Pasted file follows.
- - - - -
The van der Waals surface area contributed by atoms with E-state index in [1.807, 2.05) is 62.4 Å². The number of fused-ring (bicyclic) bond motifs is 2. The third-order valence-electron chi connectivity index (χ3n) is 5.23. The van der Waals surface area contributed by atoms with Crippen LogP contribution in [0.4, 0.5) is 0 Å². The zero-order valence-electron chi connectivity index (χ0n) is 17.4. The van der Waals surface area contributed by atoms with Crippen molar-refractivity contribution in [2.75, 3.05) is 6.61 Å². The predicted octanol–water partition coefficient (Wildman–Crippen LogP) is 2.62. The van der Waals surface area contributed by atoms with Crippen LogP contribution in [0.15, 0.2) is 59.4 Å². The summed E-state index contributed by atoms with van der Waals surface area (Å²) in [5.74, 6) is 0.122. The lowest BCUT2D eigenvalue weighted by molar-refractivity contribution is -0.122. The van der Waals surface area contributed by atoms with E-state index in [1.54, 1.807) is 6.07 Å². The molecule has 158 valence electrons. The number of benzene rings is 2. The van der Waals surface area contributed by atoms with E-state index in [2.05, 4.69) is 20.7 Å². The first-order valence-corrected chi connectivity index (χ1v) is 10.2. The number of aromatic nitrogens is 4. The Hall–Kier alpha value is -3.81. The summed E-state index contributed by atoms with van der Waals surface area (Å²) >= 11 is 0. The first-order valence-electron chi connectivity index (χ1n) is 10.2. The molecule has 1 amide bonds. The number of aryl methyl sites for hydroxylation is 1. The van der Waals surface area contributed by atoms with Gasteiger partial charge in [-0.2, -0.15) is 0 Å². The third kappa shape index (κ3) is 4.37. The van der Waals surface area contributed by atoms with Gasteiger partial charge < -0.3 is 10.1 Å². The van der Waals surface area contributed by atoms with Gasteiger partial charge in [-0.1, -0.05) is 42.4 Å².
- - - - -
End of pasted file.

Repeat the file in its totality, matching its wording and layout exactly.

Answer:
The van der Waals surface area contributed by atoms with E-state index in [1.807, 2.05) is 62.4 Å². The number of fused-ring (bicyclic) bond motifs is 2. The third-order valence-electron chi connectivity index (χ3n) is 5.23. The van der Waals surface area contributed by atoms with Crippen LogP contribution in [0.4, 0.5) is 0 Å². The zero-order valence-electron chi connectivity index (χ0n) is 17.4. The van der Waals surface area contributed by atoms with Crippen molar-refractivity contribution in [2.75, 3.05) is 6.61 Å². The predicted octanol–water partition coefficient (Wildman–Crippen LogP) is 2.62. The van der Waals surface area contributed by atoms with Crippen LogP contribution in [0.15, 0.2) is 59.4 Å². The summed E-state index contributed by atoms with van der Waals surface area (Å²) in [5.74, 6) is 0.122. The lowest BCUT2D eigenvalue weighted by molar-refractivity contribution is -0.122. The van der Waals surface area contributed by atoms with E-state index in [1.54, 1.807) is 6.07 Å². The molecule has 158 valence electrons. The number of benzene rings is 2. The van der Waals surface area contributed by atoms with E-state index in [2.05, 4.69) is 20.7 Å². The first-order valence-corrected chi connectivity index (χ1v) is 10.2. The number of aromatic nitrogens is 4. The Hall–Kier alpha value is -3.81. The summed E-state index contributed by atoms with van der Waals surface area (Å²) >= 11 is 0. The first-order valence-electron chi connectivity index (χ1n) is 10.2. The molecule has 1 amide bonds. The number of aryl methyl sites for hydroxylation is 1. The van der Waals surface area contributed by atoms with Gasteiger partial charge in [-0.2, -0.15) is 0 Å². The third kappa shape index (κ3) is 4.37. The van der Waals surface area contributed by atoms with Gasteiger partial charge < -0.3 is 10.1 Å². The van der Waals surface area contributed by atoms with Gasteiger partial charge in [-0.1, -0.05) is 42.4 Å².